How to Upgrade PHP and MySQL on your Virtual or Dedicated Server July 2015

How to Upgrade PHP and MySQL on your Virtual or Dedicated Server for Wordpress

Servers Running WordPress

Servers running WordPress need to upgrade their PHP beyond the default installation to be able to install the current upgrade of WordPress.

Using Yum

Normally this would not be a major problem with the use of Yum, but as of this writing Yum does not have in its repositories PHP's newest upgrade. WordPress requires PHP 5.24 for its newest upgrade and Yum's highest upgrade for PHP is only 5.16.

Although there are many Yum repositories on the Internet offering PHP upgrades few offer all the packages needed for a clean upgrade. The problem being that if you have PHP items on your server not included in the upgrade repository these items will not work after you upgrade.

Trusted PHP and MySQL Repositories

After a long search I have found the repositories to do a clean PHP and MySQL upgrade. I have tested this on my Godaddy Virtual Server with complete success.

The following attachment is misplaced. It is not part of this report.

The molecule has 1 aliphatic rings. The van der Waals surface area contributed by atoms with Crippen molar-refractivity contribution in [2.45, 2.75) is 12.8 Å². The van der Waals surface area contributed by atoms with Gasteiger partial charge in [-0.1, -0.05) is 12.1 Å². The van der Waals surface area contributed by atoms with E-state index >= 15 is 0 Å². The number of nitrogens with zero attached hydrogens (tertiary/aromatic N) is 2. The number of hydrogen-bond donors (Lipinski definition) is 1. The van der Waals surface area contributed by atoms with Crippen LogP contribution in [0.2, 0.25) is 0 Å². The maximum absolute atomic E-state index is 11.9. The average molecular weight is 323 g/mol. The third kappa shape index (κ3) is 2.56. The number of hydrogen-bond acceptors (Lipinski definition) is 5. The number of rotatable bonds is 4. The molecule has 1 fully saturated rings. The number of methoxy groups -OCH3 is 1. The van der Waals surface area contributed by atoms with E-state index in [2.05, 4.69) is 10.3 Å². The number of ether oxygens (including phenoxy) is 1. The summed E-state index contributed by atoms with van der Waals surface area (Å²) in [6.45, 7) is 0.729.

These are the EPEL and REMI repositories.

EPEL stands for the Extra Packages for Enterprise Linux. It is a volunteer-based community effort from the Fedora project. They create a repository of high quality add-on packages for Red Hat and its spinoffs such as CentOS.

Remi is a repository created by Remi Collet aimed at giving support for the old Fedora releases to allow them to install recent software.

Steps to Upgrade PHP and MYSQL

First you need to log into your server via SSH using the "su -" command for root access.

Then at the SSH prompt add the next three lines below without the hash marks, one at a time pressing enter after each line.

# wget http://download.fedora.redhat.com/pub/epel/5/i386/epel-release-5-4.noarch.rpm

# wget http://rpms.famillecollet.com/enterprise/remi-release-5.rpm

# rpm -Uvh remi-release-5*.rpm epel-release-5*.rpm

Now to upgrade your PHP and MYSQL enter the line below.

yum --enablerepo=remi update php php-* mysql

Now you will need to restart Apache with the command below.

/etc/init.d/httpd restart

That's it, your done.

You can now check your PHP version with the command # php -v

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